Hi friends! Recently I was searching the web for solar power stories and was excited to find how many different ways solar power is taking the world by storm. We're talking solar power boats, office buildings, and a cool solar car prototype, but my favorite was an article from London's Guardian on the solar powered Blackfriars Bridge.
Completed in early 2014, the Blackfriars railway bridge in London, a multi-million collaborative effort between First Capital Connect and Solarcentury, is furnished with 4,400 solar panels. The rail station secures half its power from these roof-mounted panels, which are expected to reduce CO2 emissions by 511 tonnes per year. My mind is blown by how much CO2 one rail station emits! Thank goodness for solar.
The Blackfriars Bridge is the largest of its kind in the world, even bigger than Australia's Kurilpa Bridge, and covers a total area of 6,000 square meters with an array of Panasonic 250 Watt peak panels. Its maximum output is estimated at 1.1-megawatt peak and it is expected to generate 900,000 Kilowatt-hours of electricity each year - over half the amount required to power the station. As a solar nerd, these kinds of numbers are really exciting. Solar nerds unite!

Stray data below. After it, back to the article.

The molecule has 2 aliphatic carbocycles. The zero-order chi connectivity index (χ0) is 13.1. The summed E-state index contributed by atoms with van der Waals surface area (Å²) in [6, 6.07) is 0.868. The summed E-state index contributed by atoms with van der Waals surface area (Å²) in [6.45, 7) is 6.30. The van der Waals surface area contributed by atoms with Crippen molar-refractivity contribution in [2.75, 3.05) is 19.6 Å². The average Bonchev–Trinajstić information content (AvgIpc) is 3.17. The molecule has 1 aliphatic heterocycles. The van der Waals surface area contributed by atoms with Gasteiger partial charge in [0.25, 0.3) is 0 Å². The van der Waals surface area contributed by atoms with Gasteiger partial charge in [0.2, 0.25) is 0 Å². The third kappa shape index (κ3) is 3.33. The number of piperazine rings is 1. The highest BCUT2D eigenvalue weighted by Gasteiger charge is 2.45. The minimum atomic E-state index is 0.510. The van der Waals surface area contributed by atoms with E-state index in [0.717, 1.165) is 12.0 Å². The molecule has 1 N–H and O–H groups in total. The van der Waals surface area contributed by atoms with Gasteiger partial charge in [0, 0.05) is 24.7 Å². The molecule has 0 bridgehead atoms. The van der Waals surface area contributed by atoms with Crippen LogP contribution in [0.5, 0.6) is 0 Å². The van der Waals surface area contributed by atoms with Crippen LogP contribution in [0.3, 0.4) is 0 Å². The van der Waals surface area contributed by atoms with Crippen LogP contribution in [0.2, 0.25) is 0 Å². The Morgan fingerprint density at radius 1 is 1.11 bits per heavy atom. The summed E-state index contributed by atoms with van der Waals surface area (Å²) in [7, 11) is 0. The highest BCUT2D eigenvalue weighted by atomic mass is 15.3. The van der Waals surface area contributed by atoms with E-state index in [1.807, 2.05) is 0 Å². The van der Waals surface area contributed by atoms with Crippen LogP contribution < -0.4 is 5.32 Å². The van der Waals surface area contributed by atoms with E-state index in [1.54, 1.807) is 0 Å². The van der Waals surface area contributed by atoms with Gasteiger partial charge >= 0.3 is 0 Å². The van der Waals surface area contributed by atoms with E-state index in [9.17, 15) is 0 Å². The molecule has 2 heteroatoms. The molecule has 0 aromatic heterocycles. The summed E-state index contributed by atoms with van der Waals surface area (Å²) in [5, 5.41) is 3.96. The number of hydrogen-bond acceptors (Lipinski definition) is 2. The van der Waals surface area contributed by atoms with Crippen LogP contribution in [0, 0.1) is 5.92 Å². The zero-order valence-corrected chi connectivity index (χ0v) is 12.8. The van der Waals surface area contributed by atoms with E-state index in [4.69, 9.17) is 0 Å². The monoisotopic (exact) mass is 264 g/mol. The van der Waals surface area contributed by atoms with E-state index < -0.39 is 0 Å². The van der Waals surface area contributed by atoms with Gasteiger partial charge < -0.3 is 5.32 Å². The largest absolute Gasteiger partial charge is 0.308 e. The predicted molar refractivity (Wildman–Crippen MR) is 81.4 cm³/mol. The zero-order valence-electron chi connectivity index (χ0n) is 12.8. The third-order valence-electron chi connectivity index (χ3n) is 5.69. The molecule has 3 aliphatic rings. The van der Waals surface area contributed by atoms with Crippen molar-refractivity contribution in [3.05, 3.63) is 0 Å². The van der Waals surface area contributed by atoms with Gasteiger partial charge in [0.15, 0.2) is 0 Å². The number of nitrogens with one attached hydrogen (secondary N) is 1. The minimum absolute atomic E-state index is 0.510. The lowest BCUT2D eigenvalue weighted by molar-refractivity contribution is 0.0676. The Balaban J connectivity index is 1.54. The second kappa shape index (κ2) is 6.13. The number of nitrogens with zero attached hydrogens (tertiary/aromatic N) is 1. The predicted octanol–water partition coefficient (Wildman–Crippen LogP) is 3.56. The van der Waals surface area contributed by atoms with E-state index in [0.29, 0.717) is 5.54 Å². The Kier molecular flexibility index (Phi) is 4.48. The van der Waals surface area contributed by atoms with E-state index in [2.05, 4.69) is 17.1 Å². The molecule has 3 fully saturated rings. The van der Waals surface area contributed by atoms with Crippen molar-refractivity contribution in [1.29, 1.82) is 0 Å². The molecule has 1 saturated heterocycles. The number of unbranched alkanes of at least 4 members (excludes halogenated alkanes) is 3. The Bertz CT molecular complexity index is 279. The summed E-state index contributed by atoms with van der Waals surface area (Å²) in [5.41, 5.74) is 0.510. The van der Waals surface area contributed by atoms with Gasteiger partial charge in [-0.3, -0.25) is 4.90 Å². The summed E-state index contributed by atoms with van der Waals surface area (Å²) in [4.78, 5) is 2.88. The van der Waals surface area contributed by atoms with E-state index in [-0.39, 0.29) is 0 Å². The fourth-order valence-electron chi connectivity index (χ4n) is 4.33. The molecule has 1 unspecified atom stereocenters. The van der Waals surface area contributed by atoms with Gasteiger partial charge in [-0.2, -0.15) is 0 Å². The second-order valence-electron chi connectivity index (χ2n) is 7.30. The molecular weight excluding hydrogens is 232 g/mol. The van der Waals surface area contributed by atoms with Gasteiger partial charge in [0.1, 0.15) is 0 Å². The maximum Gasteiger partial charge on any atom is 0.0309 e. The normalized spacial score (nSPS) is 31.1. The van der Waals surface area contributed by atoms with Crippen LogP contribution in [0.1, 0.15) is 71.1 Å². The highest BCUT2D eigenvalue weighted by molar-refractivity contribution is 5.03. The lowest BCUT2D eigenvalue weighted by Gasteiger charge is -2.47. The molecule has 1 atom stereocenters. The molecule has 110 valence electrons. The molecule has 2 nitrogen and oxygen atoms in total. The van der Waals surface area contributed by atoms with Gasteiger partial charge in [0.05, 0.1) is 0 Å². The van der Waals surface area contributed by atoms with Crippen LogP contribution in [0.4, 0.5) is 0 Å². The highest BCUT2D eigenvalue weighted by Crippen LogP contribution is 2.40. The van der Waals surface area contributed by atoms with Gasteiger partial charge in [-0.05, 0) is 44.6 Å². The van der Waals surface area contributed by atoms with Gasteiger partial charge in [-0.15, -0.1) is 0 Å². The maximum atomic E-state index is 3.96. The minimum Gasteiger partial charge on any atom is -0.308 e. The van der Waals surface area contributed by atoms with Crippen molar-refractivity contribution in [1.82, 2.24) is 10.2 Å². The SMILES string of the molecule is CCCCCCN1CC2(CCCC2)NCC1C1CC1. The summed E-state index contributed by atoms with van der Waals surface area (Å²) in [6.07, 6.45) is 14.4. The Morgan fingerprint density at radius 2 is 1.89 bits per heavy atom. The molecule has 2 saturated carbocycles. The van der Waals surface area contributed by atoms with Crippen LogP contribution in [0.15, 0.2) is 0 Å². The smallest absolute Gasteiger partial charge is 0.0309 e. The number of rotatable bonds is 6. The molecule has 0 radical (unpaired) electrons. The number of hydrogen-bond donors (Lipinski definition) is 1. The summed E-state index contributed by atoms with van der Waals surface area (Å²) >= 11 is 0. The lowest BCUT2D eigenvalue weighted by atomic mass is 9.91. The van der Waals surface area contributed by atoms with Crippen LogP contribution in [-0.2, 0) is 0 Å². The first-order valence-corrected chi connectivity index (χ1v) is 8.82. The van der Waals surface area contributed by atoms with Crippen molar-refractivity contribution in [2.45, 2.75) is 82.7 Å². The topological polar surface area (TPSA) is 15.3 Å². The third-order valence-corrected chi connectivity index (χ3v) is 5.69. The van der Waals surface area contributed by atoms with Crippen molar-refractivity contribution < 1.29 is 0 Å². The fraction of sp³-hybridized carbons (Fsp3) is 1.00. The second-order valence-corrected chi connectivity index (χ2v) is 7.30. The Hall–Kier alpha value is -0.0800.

Frans van den Heuvel, CEO of Solarcentury said, "Our work at Blackfriars demonstrates two key benefits of solar. First, it can be integrated into the architecture to create a stunning addition to London's skyline. Second, it can be integrated into the most complex of engineering projects; in this case being built above a construction site, over a rail track over a river." Seeing how solar panels can be seamlessly integrated into a working rail station is a tribute to solar technology, and inspires me to continue to research and spread the word about solar energy.
The Blackfriars Bridge also acts as a major advertisement for London's efforts toward becoming a sustainable city, with tourists and workers viewing the panels as they enter the capital. I am impressed by the Brit's excitement toward becoming more sustainable (and by the fact people could actually eat the mushy peas that come with fish and chips.) London now has high efficiency trains, people choosing bikes over cars or taking the tube, rain harvesting systems, and restaurants advertising sustainably grown produce. With the addition of the prominent solar panel bridge, London is making significant progress toward achieving its sustainability goals.
In a world hooked on oil it's refreshing to see a city like London pursing clean energy like solar power. I hope to see more cities following this awesome example. Now, if you'll excuse me, this solar nerd is going back to scouring the Internet for more solar power stories!